The different types of food items have been evaluated based on their ingredients and which among them are complete 'no-no' in all circumstances. Dr Milano discusses about : different types of fats, the multivitamins that are essential for our body and cautions the readers to beware - just injecting the multivitamins does not wash away the abuse the body has been subjected to while pumping it with junk food - colas, food high on starches and not making any effort to move the TV addicted body. A complete chapter is devoted to Vitamin D in order to emphasize the significance of this essential nutrient which can help reduce the risk of getting many life long diseases and conditions.

Dr Milano has taken American context only, when she talks about off-the-shelf food items and typical lifestyle, which makes perfect sense since she practices in Boriken Health Centre in East Harlem, treating American people suffering from obesity and diabetes but then the international appeal gets lost. Also exercise part was a little inadequat. When she handled the food, diet and calories part so brilliantly, I was expecting some more on the physical activity part too.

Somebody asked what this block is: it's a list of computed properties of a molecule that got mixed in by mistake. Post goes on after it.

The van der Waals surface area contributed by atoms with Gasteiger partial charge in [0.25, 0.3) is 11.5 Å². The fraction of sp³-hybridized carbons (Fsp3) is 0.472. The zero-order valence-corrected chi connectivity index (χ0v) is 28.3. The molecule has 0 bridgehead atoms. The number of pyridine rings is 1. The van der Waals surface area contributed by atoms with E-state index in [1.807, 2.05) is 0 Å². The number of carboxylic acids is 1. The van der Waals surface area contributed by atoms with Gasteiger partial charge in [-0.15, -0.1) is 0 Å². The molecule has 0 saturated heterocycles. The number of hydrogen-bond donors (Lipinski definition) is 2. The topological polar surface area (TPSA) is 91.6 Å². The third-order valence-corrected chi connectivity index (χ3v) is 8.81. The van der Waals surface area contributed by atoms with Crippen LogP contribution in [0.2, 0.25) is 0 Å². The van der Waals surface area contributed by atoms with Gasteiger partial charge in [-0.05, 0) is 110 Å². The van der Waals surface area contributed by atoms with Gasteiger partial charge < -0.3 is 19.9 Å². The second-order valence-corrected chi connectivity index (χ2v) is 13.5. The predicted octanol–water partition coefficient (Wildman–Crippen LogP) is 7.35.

I was amazed at the amount of information that has been packed in this book in such a readable form. A very well written book which cleanly avoids the trap of 'too much talking while providing no concrete solutions' since it is beautifully peppered with some very easy and handy recipes. Besides, full assistance has been provided to the beginners in the kitchen, even in guiding them about which tools and containers to buy so that no one is left with any excuse for not following it.

The book has been written in a conversational style, spiced with just perfect amount of humor here and there, and can be used as a wonderful hand book which can be read over and over again as a guide to an energetic tomorrow and a healthier life ahead.

Tuesday, May 11, 2010

Book Review : The Helping Hand

Title : The Helping Hand
Author : Kamakshi Balasubramanian
Illustrator : Kuntal Dey
Publisher : National Book Trust